Conclusion: Cows cause global warming.

Image provided by Joe Gough

 

“Livestock are one of the most significant contributors to today’s most serious environmental problems. Urgent action is required to remedy the situation.”  – Henning Steinfeld, Chief of FAO’s Livestock Information and Policy Branch

Truth- Yes, this argument is factually correct.

Validity- Yes, this argument is valid.

Soundness- Yes, this argument is sound because it is both factually correct and valid.

When you look at global warming, it is a topic that is very controversial. Some people believe in it, meanwhile others think it is a pile of manure. If global warming is real, then yes, cows and other livestock have a part in this; but so does the human race.

 

 

 

 

 

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(Marina) Caught in a bubble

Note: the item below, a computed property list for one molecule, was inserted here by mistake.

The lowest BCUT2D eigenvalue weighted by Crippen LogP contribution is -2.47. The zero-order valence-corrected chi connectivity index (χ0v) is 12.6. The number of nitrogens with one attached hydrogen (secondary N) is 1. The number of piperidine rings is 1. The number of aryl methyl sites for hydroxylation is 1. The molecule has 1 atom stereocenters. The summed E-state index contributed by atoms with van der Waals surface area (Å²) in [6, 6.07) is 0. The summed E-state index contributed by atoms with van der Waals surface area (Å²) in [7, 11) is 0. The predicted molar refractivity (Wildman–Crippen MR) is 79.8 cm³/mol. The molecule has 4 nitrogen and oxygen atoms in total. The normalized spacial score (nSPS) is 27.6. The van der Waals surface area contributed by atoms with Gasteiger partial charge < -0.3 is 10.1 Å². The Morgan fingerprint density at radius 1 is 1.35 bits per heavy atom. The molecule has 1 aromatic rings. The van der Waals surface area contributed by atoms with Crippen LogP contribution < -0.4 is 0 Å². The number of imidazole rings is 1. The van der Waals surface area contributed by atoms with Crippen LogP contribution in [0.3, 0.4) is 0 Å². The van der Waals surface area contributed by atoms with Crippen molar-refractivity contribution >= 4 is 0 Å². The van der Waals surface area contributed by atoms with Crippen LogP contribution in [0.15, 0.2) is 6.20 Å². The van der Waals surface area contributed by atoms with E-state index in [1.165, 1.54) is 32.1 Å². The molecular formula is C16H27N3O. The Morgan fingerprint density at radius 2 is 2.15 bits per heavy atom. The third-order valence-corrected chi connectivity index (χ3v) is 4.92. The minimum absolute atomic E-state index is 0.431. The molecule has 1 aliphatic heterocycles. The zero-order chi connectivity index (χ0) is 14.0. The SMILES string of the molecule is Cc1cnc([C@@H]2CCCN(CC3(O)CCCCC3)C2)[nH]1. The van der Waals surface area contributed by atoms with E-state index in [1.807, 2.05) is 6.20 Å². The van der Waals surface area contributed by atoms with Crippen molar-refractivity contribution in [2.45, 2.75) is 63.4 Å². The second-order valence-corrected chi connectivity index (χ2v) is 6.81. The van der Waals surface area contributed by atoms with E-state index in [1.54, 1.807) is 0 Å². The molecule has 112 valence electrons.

We have so much of the world to discover, but yet most of us stay where we are comfortable because it’s easy and we know what to do. Our lives are so simple, with everything we desire at our fingertips. We have everything we need in a walking, or short ride distance. Every place in the world live life with their own twist. The population of a small town called, Gold River, located on Vancouver Island, is smaller than the population of Gleneagle Secondary School. In 2013, Gold River had a graduating class of 11 students. The people of Gold River don’t have the same luxuries as us, but they have their own. In order for them to get their weekly groceries, they have to dedicate a whole day to drive to the next town over (2 hour drive away!). A regular day for these people are so different than ours.